Me, “Beware of the “echo chamber.” Tip 13
The echo chamber is a concept that Michael has recently introduced me to. Admittedly, I like the echo chamber. It’s comfortable, validating and difficult to leave.
Wikipedia defines the echo chamber as a, “…a situation in which information, ideas, or beliefs are amplified or reinforced by transmission and repetition inside an “enclosed” system, where different or competing views are censored, disallowed, or otherwise underrepresented.” In short, you only share information and time with sources that hold your beliefs. Although I like the echo chamber and am cozy there, it’s a dangerous place to stay.
Throughout my parenting journey, I did have some protection from the echo chamber. I was building a new support system, getting an education and engaging in counseling. I had access to a lot of new people and new information. At times, most times, it was very uncomfortable — as I’ve found, often most healthy things are.
The echo chamber is a risky phenomenon. If the only information you have comes from those around you, the information is bound to be limiting. Given we typically surround ourselves with those who hold similar values and beliefs, they will likely agree with our choices. Our friends and family can reassure us we are doing the right thing when, in fact, we are making a damaging decision.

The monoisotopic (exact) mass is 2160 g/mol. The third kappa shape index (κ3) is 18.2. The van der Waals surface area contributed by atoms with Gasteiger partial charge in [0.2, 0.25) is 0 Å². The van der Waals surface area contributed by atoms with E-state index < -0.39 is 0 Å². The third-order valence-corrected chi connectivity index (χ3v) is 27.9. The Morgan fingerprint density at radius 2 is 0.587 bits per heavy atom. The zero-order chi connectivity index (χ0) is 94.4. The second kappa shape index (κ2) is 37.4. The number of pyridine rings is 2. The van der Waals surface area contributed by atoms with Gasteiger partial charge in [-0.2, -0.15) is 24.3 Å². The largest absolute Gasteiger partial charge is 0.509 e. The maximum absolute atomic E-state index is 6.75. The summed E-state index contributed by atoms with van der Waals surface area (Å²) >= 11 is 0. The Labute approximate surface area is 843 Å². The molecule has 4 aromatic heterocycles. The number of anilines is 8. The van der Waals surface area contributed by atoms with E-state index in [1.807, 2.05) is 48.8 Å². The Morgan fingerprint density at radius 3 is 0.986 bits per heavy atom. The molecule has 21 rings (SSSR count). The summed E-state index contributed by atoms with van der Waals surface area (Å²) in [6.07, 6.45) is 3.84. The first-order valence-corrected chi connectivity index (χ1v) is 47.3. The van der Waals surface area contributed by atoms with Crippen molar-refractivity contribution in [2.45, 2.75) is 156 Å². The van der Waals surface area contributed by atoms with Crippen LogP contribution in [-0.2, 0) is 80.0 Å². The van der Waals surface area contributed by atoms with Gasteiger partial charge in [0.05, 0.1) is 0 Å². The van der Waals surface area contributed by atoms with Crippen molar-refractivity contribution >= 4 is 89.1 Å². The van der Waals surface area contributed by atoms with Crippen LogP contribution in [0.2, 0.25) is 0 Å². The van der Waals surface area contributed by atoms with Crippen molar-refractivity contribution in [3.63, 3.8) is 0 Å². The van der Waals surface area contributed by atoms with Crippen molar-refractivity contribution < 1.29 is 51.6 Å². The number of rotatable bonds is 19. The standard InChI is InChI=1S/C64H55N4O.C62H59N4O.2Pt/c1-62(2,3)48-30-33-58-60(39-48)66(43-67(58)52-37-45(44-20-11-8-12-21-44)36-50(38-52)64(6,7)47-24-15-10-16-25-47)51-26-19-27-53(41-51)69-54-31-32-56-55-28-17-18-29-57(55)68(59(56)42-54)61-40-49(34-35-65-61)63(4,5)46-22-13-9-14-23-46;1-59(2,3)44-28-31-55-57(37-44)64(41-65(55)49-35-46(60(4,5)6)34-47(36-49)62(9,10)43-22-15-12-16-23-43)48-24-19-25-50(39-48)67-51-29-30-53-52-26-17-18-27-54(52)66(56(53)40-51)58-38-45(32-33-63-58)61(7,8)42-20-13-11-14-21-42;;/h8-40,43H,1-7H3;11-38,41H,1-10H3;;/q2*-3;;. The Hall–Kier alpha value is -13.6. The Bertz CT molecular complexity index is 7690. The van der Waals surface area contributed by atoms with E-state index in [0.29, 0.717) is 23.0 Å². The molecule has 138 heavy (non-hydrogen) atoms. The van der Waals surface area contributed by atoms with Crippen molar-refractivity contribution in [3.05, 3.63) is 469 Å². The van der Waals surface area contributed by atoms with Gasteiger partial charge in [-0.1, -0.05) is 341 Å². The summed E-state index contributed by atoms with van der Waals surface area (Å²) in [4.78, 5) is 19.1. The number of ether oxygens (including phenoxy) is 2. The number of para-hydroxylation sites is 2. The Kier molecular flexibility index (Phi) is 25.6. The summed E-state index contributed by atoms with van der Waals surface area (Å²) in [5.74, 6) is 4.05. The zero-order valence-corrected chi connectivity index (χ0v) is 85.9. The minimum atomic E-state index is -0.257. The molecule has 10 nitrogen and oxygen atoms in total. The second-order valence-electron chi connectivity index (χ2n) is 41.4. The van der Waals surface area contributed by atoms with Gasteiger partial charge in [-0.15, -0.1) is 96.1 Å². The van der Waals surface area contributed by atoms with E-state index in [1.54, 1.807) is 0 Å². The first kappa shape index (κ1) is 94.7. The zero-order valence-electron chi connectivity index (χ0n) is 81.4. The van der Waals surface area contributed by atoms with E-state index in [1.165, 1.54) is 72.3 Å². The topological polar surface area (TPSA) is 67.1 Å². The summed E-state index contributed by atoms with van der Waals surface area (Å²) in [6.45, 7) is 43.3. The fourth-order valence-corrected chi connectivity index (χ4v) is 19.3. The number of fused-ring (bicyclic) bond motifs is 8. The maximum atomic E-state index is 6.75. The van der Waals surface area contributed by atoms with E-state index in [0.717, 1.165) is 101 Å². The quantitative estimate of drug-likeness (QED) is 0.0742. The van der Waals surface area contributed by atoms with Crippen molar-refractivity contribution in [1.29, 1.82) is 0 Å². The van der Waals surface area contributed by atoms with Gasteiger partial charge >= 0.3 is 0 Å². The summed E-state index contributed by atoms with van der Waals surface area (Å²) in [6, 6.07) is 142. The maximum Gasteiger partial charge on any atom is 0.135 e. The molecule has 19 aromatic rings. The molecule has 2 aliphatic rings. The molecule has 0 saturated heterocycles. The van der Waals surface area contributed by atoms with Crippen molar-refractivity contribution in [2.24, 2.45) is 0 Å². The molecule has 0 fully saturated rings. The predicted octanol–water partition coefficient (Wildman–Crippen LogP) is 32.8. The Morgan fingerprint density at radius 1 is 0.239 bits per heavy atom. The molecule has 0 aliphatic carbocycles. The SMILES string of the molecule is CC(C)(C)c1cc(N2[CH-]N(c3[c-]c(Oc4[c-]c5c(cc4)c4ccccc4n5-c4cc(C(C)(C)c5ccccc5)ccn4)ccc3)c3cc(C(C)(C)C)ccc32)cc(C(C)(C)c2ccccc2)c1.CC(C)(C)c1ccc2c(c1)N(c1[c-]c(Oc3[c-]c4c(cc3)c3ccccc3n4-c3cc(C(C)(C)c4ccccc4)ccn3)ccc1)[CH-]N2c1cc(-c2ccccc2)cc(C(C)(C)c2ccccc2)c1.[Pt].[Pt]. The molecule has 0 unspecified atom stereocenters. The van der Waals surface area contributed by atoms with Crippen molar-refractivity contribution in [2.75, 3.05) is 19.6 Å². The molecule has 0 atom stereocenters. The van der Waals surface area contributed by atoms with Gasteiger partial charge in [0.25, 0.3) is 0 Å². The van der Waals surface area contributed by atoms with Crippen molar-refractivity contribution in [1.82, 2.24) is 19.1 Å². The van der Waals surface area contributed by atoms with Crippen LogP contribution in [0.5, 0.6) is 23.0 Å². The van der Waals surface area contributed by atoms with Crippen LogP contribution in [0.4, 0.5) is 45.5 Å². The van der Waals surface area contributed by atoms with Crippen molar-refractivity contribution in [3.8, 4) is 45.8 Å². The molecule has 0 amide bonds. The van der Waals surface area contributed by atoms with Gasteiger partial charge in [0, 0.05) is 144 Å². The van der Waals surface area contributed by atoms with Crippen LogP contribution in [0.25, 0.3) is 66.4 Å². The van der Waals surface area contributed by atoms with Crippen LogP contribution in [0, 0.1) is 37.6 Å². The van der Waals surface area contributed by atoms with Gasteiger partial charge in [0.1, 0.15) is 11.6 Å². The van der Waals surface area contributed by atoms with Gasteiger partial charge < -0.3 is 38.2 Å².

Think of breast feeding for example. If your Mother and Grandmother are against it, it would make sense you would be as well, or at least leery. You may fear it. It’s important to broaden your scope with other input and even contrary beliefs, especially contrary beliefs.
We should research. Information should come from many sources and every effort should be made to locate credible sources.
Even in the case where one person dislikes another person. Nothing brings people together like hating the same person. Nobody wants to hear positive qualities about someone they decided is an ugly individual, but you may be wrong, all wrong.
I remember in my childhood, my echo chamber told me I was an idiot. I was almost failing at school, and was failing at life. I became what I heard about myself.
Once I left the “chamber” I come to find out, I’m not an idiot at all. In fact, not only am I not an idiot, I was on the Dean’s list all through university. I had the ability to make strong and solid decisions. When I believed I was capable I became capable.
Inspirational speakers such as Les Brown, and my therapist were key in introducing me to the possibility that maybe people in my life were wrong — turns out they were.
I still fall victim to the echo chamber at times. Of course I seek to spend time with likeminded people and those who share my values; however, I also attempt to seek information and keep an open mind especially when it comes to parenting.
After Michael’s enlightening explanation of the echo chamber, I work to be more considerate of differing opinions. I visit the echo chamber, but I no longer live there.